• ContainsChild(childName) - Check to see if the element has a child with the specified name.
  • ContainsDescendant(elementName) - Check to see if the element has a child or any descendant child with the specified name.
  • GetAttributes(attributeName) - Get all attributes of the element that have the specified name.
  • GetChildren(childName) - Get all children that have the specified name.
  • GetDescendants(elementName) - Get all children, and/or any of their descendants that have the specified name.

All the above methods are case insensitive and allow for the use of any or no xmlns values.

The response from the Analyze() method is an AnalysisActions object which includes details of what to indicate in the Visual Studio UI as well as what the toolkit should do to address the issue.

Hopefully, the most frequent response your analyzer will give will be that there is nothing to be done. You do this by returning AnalysisActions.None.

A fluent interface is provided for defining the AnalysisActions and it's flexible enough to handle a wide range of scenarios.

You can indicate a single issue with a simple fix.

return AnalysisActions.AddAttribute( ... );

A simple fix in action

You can indicate a single issue with a multi-part fix.

return AnalysisActions.RenameElement( ... )
                      .AndRemoveAttribute( ... )
                      .AndAddAttribute( ... );

Note the methods starting And... which add multiple parts to the quick action fix without adding extra error entries or suggested actions.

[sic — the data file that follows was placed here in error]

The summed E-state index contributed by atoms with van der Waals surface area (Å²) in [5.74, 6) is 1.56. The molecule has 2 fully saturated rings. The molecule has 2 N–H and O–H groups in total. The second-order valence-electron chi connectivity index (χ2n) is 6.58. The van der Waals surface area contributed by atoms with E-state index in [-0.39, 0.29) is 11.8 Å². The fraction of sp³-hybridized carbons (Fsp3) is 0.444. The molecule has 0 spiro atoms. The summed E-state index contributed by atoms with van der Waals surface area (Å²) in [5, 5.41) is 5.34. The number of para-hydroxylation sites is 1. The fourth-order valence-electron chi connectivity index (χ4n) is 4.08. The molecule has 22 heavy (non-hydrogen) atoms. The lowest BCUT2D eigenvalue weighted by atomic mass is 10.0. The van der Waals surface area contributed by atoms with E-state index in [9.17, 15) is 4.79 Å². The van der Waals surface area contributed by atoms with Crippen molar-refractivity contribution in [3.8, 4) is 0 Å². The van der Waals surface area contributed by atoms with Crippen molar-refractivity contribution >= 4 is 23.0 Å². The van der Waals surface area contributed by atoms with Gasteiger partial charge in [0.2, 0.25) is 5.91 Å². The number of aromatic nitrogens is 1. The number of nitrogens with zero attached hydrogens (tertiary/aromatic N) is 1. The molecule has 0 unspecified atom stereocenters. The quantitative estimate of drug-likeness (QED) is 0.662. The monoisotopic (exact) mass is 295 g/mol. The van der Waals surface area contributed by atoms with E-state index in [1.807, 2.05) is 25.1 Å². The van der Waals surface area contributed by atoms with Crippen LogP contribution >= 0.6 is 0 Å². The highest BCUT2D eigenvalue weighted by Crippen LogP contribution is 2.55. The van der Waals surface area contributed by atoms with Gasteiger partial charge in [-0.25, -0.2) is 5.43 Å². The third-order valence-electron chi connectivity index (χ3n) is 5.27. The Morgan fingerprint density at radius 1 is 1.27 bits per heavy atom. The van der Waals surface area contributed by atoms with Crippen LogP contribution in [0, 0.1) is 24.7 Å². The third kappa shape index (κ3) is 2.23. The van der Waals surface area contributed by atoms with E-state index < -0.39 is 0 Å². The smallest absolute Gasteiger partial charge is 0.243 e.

A multi-part fix in action

You can indicate multiple issues with simple, or multi-part fixes.

return AnalysisActions.RemoveAttribute( ... )
                      .AndAddAttribute( ... )
                      .RemoveChild( ... );

Multiple quick actions displayed in the editor

Step 4. Reference the analyzer in your project

Reference the project containing the analyzer in all projects containing XAML you wish to analyze.
You can reference the project directly, the compiled DLL, or package the library in a NuGet package and reference it that way.

The generated project also includes example tests to help you verify your analyzer is work correctly. They show how you can confirm the analyzer returns the expected response given different XAML strings as input.

Please note.

While testing your newly developed custom analyzers, you may find that changes you make aren't always immediately showing up. A possible cause for this can be Visual Studio aggressively caching previoulsy generated and loaded assemblies. To work around this, try: cleaning the whole solution; manually deleting the 'bin' and 'obj' directories; and even restarting VS. I recognize this can be frustrating but I haven't yet found a better solution. If you find one, please share it.

Share your experiences

If you encounter any problems or bugs, please raise an issue.

However, as this functionality is new, it would be great to hear your thoughts on using it. What was easy? What was hard? Was anything confusing or not as you'd expect? Want to be able to do more? Tell us

If you create an analyzer that you think could be useful to others, you can package it and distribute it as a NuGet package, or consider contributing it back to the toolkit so everyone can use it.